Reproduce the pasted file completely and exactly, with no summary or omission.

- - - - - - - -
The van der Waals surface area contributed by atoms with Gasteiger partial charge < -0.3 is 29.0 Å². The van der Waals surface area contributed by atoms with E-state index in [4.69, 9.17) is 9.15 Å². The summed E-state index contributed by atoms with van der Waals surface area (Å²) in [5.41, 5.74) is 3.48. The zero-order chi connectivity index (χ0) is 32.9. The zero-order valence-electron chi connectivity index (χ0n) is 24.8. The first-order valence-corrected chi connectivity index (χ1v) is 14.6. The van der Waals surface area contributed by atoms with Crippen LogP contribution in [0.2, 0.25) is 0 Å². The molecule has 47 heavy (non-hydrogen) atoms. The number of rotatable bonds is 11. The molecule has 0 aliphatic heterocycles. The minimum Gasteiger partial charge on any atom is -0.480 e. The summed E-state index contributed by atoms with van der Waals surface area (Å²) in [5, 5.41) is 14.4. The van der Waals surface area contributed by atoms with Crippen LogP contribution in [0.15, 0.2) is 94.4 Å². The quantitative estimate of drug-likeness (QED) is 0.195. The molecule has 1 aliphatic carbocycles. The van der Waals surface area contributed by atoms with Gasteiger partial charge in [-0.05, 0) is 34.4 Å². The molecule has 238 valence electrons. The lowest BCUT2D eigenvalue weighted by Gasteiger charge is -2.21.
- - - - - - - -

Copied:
The van der Waals surface area contributed by atoms with Gasteiger partial charge < -0.3 is 29.0 Å². The van der Waals surface area contributed by atoms with E-state index in [4.69, 9.17) is 9.15 Å². The summed E-state index contributed by atoms with van der Waals surface area (Å²) in [5.41, 5.74) is 3.48. The zero-order chi connectivity index (χ0) is 32.9. The zero-order valence-electron chi connectivity index (χ0n) is 24.8. The first-order valence-corrected chi connectivity index (χ1v) is 14.6. The van der Waals surface area contributed by atoms with Crippen LogP contribution in [0.2, 0.25) is 0 Å². The molecule has 47 heavy (non-hydrogen) atoms. The number of rotatable bonds is 11. The molecule has 0 aliphatic heterocycles. The minimum Gasteiger partial charge on any atom is -0.480 e. The summed E-state index contributed by atoms with van der Waals surface area (Å²) in [5, 5.41) is 14.4. The van der Waals surface area contributed by atoms with Crippen LogP contribution in [0.15, 0.2) is 94.4 Å². The quantitative estimate of drug-likeness (QED) is 0.195. The molecule has 1 aliphatic carbocycles. The van der Waals surface area contributed by atoms with Gasteiger partial charge in [-0.05, 0) is 34.4 Å². The molecule has 238 valence electrons. The lowest BCUT2D eigenvalue weighted by Gasteiger charge is -2.21.